Intragastric Balloon Treatment for Obesity: Review of Recent Studies

Adv Ther. 2017 Aug;34(8):1859-1875. doi: 10.1007/s12325-017-0562-3. Epub 2017 Jul 13.


Introduction: The FDA recently approved three intragastric balloon (IGB) devices, ReShape, ORBERA™, and Obalon for treatment of obesity. Given the high cost, complication risk, and invasiveness of bariatric surgery, IGB treatment may present a safer and lower cost option for weight reduction. IGBs are generally placed in the stomach endoscopically for up to 6 months to reduce gastric capacity, enhance feelings of fullness, and induce weight loss. The mechanism of action likely involves stimulation of gastric mechanoreceptors triggering short-acting vagal signals to brain regions implicated in satiety. Balloon efficacy may be influenced by balloon volume, patient gastric capacity, and treatment duration.

Methods: This review focused on eight recent (2006-present) randomized controlled trials (RCTs) comparing percentage total body weight loss (%TBWL) between IGB and control groups including three reviewed by the FDA. %TBWL based on the reviewed studies was also compared with bariatric surgery and pharmacotherapy.

Results: Of the eight IGB studies, five had balloon treatment duration of 6 months. Efficacy at 6 months, based on a pooled weighted-mean %TBWL, was 9.7%, and the control-subtracted %TBWL was 5.6%. When one study without SDs was removed, the weighted mean %TBWL was 9.3 ± 5.7% SD, and control-subtracted %TBWL was 5.5 ± 7.8%, which was statistically greater than controls. IGB showed lower efficacy than bariatric surgery (median weight loss of 27% for Rouen-Y gastric bypass (RYGB). The control-subtracted %TBWL over 6 months of 5.5-5.6% is less than the most efficacious FDA-approved weight loss drug, Qsymia. At the recommended dose, Qsymia has a placebo-subtracted %TBWL at 6 months of approximately 6.6%. The weighted mean reported incidence of serious adverse events (SAEs) in the IGB group across all eight studies was 10.5%. Only six of the eight reviewed studies reported adverse events (AEs) in the IGB group, with a pooled reported incidence of 28.2%. Recently, the FDA reported new AEs including acute pancreatitis with ReShape and ORBERA™.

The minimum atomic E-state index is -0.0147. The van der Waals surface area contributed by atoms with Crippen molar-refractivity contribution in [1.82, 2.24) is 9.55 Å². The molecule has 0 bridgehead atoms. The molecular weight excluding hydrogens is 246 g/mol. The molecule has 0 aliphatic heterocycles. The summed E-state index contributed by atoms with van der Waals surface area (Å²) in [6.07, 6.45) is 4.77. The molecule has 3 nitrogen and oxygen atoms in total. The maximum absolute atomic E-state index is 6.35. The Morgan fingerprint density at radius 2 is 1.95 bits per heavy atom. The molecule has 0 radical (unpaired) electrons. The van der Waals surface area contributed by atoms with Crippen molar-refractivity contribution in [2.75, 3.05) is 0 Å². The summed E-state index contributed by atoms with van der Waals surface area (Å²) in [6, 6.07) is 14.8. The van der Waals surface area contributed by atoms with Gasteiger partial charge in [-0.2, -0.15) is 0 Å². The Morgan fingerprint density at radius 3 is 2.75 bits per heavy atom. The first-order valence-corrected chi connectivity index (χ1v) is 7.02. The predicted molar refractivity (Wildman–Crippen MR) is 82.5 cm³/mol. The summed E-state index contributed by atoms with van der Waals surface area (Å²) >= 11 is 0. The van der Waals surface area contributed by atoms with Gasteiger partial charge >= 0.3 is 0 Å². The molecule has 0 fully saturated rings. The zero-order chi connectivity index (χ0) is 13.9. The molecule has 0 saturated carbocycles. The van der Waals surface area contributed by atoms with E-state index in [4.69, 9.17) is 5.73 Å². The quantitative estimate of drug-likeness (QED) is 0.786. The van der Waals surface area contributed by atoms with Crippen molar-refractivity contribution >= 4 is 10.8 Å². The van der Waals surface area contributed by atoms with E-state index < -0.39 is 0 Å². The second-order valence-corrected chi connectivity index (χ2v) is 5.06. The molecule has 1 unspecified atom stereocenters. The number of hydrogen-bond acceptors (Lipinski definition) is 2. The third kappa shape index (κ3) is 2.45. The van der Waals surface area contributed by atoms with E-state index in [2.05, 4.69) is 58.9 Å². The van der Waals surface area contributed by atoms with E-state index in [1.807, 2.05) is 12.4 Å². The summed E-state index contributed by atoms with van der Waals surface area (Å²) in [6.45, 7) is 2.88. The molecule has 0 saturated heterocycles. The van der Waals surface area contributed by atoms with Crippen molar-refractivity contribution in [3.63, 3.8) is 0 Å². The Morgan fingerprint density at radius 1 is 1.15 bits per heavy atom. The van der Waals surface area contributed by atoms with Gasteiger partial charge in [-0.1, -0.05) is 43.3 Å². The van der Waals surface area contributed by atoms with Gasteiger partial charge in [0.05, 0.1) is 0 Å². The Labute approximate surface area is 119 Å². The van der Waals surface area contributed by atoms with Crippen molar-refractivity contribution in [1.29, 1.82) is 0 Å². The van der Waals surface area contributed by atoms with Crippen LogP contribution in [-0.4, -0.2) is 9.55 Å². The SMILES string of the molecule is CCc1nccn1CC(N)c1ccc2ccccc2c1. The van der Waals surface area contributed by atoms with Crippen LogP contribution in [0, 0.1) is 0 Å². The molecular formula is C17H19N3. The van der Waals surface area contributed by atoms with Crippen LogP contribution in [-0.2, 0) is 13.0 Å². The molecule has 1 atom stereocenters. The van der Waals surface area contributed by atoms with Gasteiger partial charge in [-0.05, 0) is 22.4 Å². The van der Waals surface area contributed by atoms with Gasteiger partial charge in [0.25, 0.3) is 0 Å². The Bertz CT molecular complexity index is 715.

Conclusion: Based on the available evidence, it is unlikely that IGB use will supplant other forms of obesity treatment. The estimated cost of endoscopic balloon implantation and retrieval is US $8,150. Collectively, a relatively small control-subtracted %TBWL and the potential for serious complications makes IGB unlikely to become widely adopted. Given the recent FDA warning, IGB longevity on the market is questionable.

Keywords: Bariatric surgery; Endoscopy; Gastric capacity; Gastric distension; Obesity; Obesity treatment; Qsymia; Weight loss.

Publication types

  • Review

MeSH terms

  • Bariatric Surgery / adverse effects*
  • Gastric Balloon / adverse effects*
  • Gastric Bypass
  • Gastric Emptying
  • Humans
  • Obesity / therapy
  • Obesity, Morbid / surgery*
  • Weight Loss